Return to Staniel Cay

            Staniel Cay is one of the quaint Caribbean backwaters, populated by yachtsmen, expats, scalawags, locals and…scientists. For more than 30 years, Tom Schoener, David Spiller and associates have worked here, producing a series of textbook studies on food web ecology (most recently here).

            Having finished our work in Marsh Harbour, we have relocated to Staniel, marking a return for me after a 19 year absence. As our plane wended its way down the Exuma

Headin’ south down the Exumas.

chain, the memories of my previous visits and their results came flooding back. While a graduate student in the 80’s, I read Schoener and Schoener’s 1983 Nature paper reporting the results of introductions of brown anoles (A. sagrei) to very small islands (approx. the size of a baseball diamond) around Staniel Cay. S&S, noting that islands of this size do not normally harbor anoles, decided to introduce lizards to watch the populations wither away, and thus learn something about the process of extinction. But to their surprise, the populations did not go quietly into the night. Instead, they thrived and some downright exploded in numbers, one island going from 10 introduced lizards to 98 the next year.

            At the time I read this work, I was studying how different species of anoles have adapted to using different diameter surfaces: anoles on broad surfaces evolve long limbs (e.g., trunk-ground anoles), whereas those that use narrow surfaces evolve short limbs. I saw the S&S study as an inadvertent test of the hypothesis that populations adapt to using different surfaces. Surely, the islands S&S used must vary in available vegetation, and if perch diameter is such a strong selective force, we might expect the populations to adapt by evolving different limb lengths. Of course, a big unknown (back then) was whether 14 years was enough time for natural selection to produce evolutionary divergence.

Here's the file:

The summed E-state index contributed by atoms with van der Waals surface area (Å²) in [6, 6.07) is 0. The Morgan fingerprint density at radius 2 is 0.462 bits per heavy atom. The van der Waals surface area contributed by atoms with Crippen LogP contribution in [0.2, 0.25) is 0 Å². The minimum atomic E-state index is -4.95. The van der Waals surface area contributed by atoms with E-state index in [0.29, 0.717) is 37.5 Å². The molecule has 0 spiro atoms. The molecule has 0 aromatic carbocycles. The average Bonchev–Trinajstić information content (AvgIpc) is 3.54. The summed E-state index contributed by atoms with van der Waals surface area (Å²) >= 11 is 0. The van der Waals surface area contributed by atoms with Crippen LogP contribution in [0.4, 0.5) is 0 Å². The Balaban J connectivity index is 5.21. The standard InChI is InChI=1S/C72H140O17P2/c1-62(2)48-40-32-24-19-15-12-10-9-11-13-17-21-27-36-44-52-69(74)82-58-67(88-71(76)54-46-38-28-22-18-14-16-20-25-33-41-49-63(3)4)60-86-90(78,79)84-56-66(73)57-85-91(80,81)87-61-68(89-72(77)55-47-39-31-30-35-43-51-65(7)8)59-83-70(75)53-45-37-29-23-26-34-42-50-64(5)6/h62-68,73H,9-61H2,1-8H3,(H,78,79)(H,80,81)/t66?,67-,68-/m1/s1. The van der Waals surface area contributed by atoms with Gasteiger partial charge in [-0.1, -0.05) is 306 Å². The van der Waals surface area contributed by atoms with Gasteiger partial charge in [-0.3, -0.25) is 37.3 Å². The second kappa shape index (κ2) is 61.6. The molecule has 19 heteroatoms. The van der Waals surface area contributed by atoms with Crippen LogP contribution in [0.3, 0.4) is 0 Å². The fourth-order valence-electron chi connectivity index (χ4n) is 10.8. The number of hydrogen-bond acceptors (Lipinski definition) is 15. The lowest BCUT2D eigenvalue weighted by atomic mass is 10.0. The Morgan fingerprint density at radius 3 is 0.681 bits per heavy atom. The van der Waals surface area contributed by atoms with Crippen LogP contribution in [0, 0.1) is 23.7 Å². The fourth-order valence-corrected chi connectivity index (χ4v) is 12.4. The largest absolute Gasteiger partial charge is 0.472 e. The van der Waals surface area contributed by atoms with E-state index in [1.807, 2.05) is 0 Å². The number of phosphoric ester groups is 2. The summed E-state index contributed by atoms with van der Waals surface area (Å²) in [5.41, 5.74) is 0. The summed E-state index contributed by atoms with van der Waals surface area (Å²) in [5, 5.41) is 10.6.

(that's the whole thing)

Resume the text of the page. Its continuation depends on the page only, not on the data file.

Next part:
You can imagine my delight when I explained my reasoning to Schoener, and his response was that it was a great idea and that I should come to Staniel to find out. Long story short, I got a postdoctoral position at UC-Davis and, two years after our initial discussion, I joined Schoener and Spiller at Staniel for a five-week jaunt.

            It turned out to be a terrible year for lizard work. The weather was warm, breezy, and dry—nice for tourists, but not for lizards, who hunker down in such conditions to avoid dehydrating. The result was that the work progressed slowly. As I caught lizards, I measured their limb lengths. Curious as to how the data were shaping up, and lacking any graph paper (much less the money to buy what were then outrageously expensive and heavy portable computers), I created my own grids and plotted the data points.

            As far as I could tell, there was no trend in the data. For that reason, I did not hurry to analyze the results when I returned home—why waste my time? But eventually I did, and to my amazement, a significant result emerged: lizards in populations that used narrow surfaces had shorter legs than ones using broader surfaces. And this after only 14 years! We wrote a paper suggesting that this might be an example of rapid adaptive evolution, demonstrated by an experiment in nature. We did note, however, that another possibility—interesting in its own right—was that our findings were the result of phenotypic plasticity, lizards growing up using broader surfaces simply growing longer legs than lizards that grow on narrower surfaces (see discussion of this topic here).

            The paper was accepted by Nature and slated for publication in early May, 1997. A week or so before that, I left for my first field trip to Marsh Harbour (to which I have returned every year since). Literally as I was closing my office door, I decided that I should leave contact information in case anyone needed me while I was gone. When I arrived in Marsh Harbour, I settled into a quaint, if dimly lit, rental unit which had a kitchenette and TV, but no phone.  At the end of our seventh day of field work, I returned to my room, only to summoned by the property’s owner, who announced—his opinion of me clearly higher than when I left that morning—that the New York Times was trying to reach me. The next day I came back to messages from USA Today and ABC News, which wanted to send a crew down to film us in the field, and the following day the Boston Globe.